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Conflicting Parties in Sudan Agree On Two-Day Ceasefire

According to Sky News Arabia, the opposing sides in the continuing conflict in Sudan have agreed on a two-day ceasefire that will begin on Sunday.

According to military officials cited by the news network, the Sudanese army and the country’s special task forces have agreed “to observe the regime of the ceasefire on Sunday and Monday due to humanitarian issues.”

Conflicts between the head of the army, Abdel Fattah al-Burhan, who also serves as the chairman of the ruling Sovereignty Council, and the commander of the paramilitary Rapid Support Forces (RSF), Mohamed Hamdan Dagalo (also known as Hemedti), caused the situation in Sudan to worsen.

The main areas of disagreement between the two military groups concern the timing and procedures for the unification of Sudan’s armed forces as well as who should be named as commander-in-chief of the army: a career military officer, as al-Burhan prefers, or an elected civilian president, as Dagalo insists. On April 15, fighting broke out between the two military establishments close to military bases in Merowe and Khartoum.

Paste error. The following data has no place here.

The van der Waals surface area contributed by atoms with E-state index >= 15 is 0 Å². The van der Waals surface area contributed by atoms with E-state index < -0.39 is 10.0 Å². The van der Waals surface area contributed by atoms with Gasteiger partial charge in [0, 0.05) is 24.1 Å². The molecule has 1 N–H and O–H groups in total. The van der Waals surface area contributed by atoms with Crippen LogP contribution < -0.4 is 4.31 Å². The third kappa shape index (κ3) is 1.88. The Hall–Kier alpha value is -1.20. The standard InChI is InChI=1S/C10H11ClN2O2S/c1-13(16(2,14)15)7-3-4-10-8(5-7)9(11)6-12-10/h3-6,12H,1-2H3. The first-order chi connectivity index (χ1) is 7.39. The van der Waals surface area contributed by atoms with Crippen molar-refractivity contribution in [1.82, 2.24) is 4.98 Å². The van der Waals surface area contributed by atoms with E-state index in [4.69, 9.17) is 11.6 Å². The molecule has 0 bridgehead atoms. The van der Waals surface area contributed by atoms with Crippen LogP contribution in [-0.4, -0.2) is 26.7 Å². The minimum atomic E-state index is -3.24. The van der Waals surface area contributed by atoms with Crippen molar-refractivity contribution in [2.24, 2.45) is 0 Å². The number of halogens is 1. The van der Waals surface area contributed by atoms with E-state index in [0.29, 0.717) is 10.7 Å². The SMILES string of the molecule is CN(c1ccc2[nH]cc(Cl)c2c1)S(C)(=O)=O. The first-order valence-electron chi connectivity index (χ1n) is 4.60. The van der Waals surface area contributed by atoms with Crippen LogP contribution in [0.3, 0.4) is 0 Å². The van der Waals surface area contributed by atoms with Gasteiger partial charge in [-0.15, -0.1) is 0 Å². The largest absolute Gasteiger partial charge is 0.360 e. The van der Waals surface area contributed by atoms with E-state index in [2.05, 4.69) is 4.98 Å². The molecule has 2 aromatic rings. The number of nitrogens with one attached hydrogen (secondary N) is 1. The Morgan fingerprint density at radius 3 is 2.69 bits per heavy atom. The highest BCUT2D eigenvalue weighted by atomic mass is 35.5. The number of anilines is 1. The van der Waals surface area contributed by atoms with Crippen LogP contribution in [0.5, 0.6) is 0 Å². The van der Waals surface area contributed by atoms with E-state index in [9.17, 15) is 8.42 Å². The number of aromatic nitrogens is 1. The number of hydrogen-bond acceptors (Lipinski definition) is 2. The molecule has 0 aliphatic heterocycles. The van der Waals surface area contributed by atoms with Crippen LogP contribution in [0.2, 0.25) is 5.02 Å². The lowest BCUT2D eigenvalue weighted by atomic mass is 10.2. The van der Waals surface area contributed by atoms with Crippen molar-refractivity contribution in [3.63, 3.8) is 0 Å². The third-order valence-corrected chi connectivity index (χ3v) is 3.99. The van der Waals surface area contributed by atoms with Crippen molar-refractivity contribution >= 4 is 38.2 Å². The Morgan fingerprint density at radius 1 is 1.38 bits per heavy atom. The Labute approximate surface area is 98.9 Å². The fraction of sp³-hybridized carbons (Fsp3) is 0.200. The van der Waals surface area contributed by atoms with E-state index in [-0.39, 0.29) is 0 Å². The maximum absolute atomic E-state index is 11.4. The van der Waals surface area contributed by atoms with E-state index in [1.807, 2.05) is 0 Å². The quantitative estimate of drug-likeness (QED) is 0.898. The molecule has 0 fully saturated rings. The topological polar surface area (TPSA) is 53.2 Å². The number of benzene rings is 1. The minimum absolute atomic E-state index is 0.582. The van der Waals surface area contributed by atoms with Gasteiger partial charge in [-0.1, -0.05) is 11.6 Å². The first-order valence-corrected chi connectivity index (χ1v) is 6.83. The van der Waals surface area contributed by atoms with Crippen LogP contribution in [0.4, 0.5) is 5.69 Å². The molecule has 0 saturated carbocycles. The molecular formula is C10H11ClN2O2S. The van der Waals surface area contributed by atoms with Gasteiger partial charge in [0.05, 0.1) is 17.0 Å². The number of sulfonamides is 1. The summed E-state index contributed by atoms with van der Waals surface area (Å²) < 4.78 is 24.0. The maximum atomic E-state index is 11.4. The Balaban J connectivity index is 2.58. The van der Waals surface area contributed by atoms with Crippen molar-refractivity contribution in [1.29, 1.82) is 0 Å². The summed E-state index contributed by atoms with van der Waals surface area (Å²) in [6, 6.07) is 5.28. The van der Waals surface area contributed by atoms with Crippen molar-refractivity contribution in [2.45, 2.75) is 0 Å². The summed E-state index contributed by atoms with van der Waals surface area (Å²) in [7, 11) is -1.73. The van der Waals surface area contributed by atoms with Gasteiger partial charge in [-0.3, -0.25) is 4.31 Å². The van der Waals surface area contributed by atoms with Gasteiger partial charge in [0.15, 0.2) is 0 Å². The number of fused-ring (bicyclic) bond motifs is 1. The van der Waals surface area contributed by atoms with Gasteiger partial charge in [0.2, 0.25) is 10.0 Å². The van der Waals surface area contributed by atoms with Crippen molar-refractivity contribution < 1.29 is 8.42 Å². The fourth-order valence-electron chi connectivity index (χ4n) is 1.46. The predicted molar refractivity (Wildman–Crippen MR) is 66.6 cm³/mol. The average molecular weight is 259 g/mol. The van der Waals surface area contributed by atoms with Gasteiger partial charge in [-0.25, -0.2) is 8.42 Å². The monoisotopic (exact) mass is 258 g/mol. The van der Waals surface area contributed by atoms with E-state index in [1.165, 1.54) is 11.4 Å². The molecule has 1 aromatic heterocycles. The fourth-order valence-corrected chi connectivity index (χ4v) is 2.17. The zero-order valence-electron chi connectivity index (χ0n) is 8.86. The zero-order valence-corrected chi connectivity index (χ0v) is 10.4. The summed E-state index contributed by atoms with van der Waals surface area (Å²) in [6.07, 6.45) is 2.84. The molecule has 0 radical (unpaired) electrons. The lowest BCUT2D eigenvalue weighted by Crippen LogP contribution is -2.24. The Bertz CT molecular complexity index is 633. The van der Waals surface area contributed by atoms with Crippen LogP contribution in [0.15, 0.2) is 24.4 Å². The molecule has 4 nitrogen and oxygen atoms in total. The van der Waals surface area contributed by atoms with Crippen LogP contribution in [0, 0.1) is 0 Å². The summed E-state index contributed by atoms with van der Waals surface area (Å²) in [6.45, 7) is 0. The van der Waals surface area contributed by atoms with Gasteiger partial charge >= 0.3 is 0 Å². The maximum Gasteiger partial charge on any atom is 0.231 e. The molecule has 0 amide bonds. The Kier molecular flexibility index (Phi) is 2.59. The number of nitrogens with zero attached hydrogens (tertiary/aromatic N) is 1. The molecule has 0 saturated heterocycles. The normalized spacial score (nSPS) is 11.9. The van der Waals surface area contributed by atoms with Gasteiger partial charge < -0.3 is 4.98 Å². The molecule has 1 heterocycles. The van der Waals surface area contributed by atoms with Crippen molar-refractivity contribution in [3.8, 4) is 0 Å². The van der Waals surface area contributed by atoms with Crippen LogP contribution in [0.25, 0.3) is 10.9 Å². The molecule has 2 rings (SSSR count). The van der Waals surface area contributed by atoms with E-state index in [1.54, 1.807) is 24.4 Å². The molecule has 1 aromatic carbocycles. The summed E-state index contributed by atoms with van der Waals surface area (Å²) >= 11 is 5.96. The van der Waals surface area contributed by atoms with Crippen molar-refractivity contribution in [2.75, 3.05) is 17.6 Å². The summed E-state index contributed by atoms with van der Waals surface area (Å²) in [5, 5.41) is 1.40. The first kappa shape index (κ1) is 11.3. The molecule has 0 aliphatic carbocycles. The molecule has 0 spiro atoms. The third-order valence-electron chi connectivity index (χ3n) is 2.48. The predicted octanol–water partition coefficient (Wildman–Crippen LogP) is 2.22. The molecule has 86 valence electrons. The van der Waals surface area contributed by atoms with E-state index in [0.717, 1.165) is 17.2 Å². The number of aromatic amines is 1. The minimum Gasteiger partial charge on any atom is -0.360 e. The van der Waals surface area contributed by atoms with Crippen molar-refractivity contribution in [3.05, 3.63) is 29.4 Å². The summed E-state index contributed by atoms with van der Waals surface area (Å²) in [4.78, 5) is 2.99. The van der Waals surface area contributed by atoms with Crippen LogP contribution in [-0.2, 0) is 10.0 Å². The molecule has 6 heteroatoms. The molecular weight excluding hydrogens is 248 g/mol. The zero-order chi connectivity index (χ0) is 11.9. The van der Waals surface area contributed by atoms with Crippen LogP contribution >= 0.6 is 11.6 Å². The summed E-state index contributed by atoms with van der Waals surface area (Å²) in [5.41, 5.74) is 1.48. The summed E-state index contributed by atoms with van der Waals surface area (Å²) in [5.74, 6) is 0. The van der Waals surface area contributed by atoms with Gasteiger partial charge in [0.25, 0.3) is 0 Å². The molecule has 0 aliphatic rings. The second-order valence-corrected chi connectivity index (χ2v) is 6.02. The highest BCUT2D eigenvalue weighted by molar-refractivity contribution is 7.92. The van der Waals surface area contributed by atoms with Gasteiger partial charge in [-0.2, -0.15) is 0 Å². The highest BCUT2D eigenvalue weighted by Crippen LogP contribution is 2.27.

According to several media reports, as of June 9, there had been more than 2,000 fatalities and more than 5,100 injuries. Rapid Support Forces (RSF) attacks on official targets marked the start of the conflict. There have been reports of airstrikes, artillery, and gunfire all around Sudan, especially in Khartoum.